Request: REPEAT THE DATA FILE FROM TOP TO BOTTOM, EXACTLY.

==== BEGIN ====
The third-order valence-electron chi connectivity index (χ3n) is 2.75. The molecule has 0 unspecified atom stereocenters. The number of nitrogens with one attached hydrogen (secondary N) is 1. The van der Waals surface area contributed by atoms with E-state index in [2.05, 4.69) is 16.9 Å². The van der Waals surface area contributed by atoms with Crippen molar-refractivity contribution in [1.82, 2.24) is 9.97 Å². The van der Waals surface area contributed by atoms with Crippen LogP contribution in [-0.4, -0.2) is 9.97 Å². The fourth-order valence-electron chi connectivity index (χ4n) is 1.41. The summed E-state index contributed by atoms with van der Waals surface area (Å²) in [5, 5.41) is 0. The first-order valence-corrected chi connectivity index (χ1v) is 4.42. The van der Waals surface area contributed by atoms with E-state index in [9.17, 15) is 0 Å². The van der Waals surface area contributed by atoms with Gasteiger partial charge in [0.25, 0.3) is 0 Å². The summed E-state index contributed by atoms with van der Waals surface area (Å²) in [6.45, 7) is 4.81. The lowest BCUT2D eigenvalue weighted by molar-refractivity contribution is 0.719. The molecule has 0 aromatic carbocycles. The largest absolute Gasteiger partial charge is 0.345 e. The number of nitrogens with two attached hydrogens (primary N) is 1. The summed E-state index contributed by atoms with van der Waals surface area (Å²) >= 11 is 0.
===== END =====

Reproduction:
The third-order valence-electron chi connectivity index (χ3n) is 2.75. The molecule has 0 unspecified atom stereocenters. The number of nitrogens with one attached hydrogen (secondary N) is 1. The van der Waals surface area contributed by atoms with E-state index in [2.05, 4.69) is 16.9 Å². The van der Waals surface area contributed by atoms with Crippen molar-refractivity contribution in [1.82, 2.24) is 9.97 Å². The van der Waals surface area contributed by atoms with Crippen LogP contribution in [-0.4, -0.2) is 9.97 Å². The fourth-order valence-electron chi connectivity index (χ4n) is 1.41. The summed E-state index contributed by atoms with van der Waals surface area (Å²) in [5, 5.41) is 0. The first-order valence-corrected chi connectivity index (χ1v) is 4.42. The van der Waals surface area contributed by atoms with E-state index in [9.17, 15) is 0 Å². The van der Waals surface area contributed by atoms with Gasteiger partial charge in [0.25, 0.3) is 0 Å². The summed E-state index contributed by atoms with van der Waals surface area (Å²) in [6.45, 7) is 4.81. The lowest BCUT2D eigenvalue weighted by molar-refractivity contribution is 0.719. The molecule has 0 aromatic carbocycles. The largest absolute Gasteiger partial charge is 0.345 e. The number of nitrogens with two attached hydrogens (primary N) is 1. The summed E-state index contributed by atoms with van der Waals surface area (Å²) >= 11 is 0.